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Oscar-Contending Visual Effects Artists Mixed Digital and Physical Elements to Wow Moviegoers

Today’s visual effects are so high-tech that it seems quaint that Oscar nominees are chosen through a process called the Bake-Off. This live event, staged at the Academy’s Beverly Hills theater, is as far from a cooking contest as you can get. The craftspeople behind 10 shortlisted films take the stage to demonstrate, until a timer with a light flashes, how they achieved their effects.

This year, teams were allowed to show making-of clips — useful for understanding effects that look so much like photography even the pros can’t tell. According to ILM’s Rob Bredow, nominated for supervising vfx on “Solo: A Star Wars Story,”“it’s fun when you can pull back the curtain and show the magic tricks.”

This is Bredow’s first experience as an Oscar nominee, but his opinion is shared by Framestore supervisor Chris Lawrence, a winner for “Gravity” and a nominee for “The Martian.” Now nommed for “Christopher Robin,” Lawrence believes the making-of presentation showed why a film with Winnie the Pooh and a gaggle of animated toys should make the cut in a field filled with sci-fi sagas. “It’s quite a complex film,” says Lawrence. “We were able to create a platform where a stuffed bear could give an incredibly emotional performance. People may not believe he’s real, but they certainly forget he’s not real.”

The quality of performances remains crucial, even in an era when many film environments are animated and then peopled with real actors. This year, Marvel’s “Avengers: Infinity War” takes that into the stratosphere, delivering both familiar superheroes and Thanos — a huge digital antihero based on a performance by Josh Brolin. Using motion capture and artificial intelligence software, the filmmakers turned Brolin into a virtuoso villain. As Marvel vfx supervisor Dan DeLeeuw says, “Thanos was uncannily Josh, who played him as a character that thought he was the hero.”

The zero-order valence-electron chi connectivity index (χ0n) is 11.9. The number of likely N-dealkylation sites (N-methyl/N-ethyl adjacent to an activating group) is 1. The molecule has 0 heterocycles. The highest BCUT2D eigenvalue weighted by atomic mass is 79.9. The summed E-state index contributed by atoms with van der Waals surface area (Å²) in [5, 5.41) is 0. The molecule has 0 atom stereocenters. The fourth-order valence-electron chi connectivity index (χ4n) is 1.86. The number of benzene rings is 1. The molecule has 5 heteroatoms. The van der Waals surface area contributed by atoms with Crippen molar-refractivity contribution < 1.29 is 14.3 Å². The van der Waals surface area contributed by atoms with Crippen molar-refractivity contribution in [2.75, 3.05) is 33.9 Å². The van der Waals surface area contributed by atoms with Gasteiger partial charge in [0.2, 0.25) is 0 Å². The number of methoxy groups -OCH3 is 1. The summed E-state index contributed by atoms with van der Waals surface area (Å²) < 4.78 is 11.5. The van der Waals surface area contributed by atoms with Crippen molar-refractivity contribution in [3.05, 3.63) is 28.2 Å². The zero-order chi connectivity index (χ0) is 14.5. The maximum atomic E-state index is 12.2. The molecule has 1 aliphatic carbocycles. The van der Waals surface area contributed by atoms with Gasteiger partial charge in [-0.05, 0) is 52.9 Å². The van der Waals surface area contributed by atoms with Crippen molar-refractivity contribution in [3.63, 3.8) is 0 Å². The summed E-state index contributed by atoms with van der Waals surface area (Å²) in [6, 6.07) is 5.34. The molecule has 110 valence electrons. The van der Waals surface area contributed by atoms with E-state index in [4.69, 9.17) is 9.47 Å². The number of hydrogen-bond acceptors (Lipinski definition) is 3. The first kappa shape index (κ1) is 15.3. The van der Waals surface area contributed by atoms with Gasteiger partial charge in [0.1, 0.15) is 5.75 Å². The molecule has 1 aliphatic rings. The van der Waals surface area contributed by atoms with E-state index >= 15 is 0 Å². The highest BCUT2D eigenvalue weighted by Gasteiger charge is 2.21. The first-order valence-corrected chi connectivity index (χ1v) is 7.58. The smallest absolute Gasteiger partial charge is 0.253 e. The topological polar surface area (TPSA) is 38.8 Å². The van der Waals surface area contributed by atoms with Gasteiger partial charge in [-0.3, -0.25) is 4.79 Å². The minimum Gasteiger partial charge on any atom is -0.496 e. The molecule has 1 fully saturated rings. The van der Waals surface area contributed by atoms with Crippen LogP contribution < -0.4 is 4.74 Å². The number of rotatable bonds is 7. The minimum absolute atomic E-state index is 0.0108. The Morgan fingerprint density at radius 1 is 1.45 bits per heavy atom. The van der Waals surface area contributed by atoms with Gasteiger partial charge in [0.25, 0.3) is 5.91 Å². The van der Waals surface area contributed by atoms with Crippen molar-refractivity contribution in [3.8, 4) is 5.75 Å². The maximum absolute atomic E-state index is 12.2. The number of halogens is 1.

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Steven Spielberg’s “Ready Player One” also used motion capture and game technology to transform actors into avatars that roamed virtual worlds. It was another tour-de-force effort by ILM, garnering Supervisor Roger Guyett his fifth Oscar nomination.

Not for the first time, ILM has two contenders in the Oscar derby. While “Solo” supervisor Bredow could employ all the CG tools in ILM’s armory, he reveled in the opportunities to weave practical elements with simulated ones. “On Pinewood Studios’ 007 stage we set off indoor explosions 30 feet tall, with firetrucks standing by.” Such live-action photography provided tangible foundations for digital set extensions and effects added later.

Today’s mix-and-match blend of effects is viable via modern software that seamlessly merges vfx within final images. Practical elements also allow actors to react to real things, and not just perform against greenscreens. Even in the digital universe of “Avengers,” the crew dug a warm-water river for the actors to move through. DeLeeuw, a prior nominee for “Captain America: The Winter Soldier,” recalls, “If they walked on it, we built it.”

The final nominee, which thoroughly embodies this strategy, is “First Man,” recreating the moon landing of astronaut Neil Armstrong. The approach of Paul Lambert, vfx supervisor at effects shop DNeg, might have seemed retro just a few years ago, but it was well suited for this re-creation of ’60s-era events.

Lambert, an Oscar winner for “Blade Runner 2049,” filmed Ryan Gosling inside space vehicles that looked so authentic they fooled NASA veterans. The crew beamed images, including actual archival footage, toward Gosling’s cabin so he could react. The actor also got a palpable sense of what Armstrong had endured when Lambert’s crew physically shook the vehicle instead of adding shake in post. “Ryan spent days being shook,” says Lambert. “By the end, he was a slightly different color! “

 

(Pictured above: Josh Brolin, in mo-cap garb, playing Thanos in “Avengers: Infinity War”)

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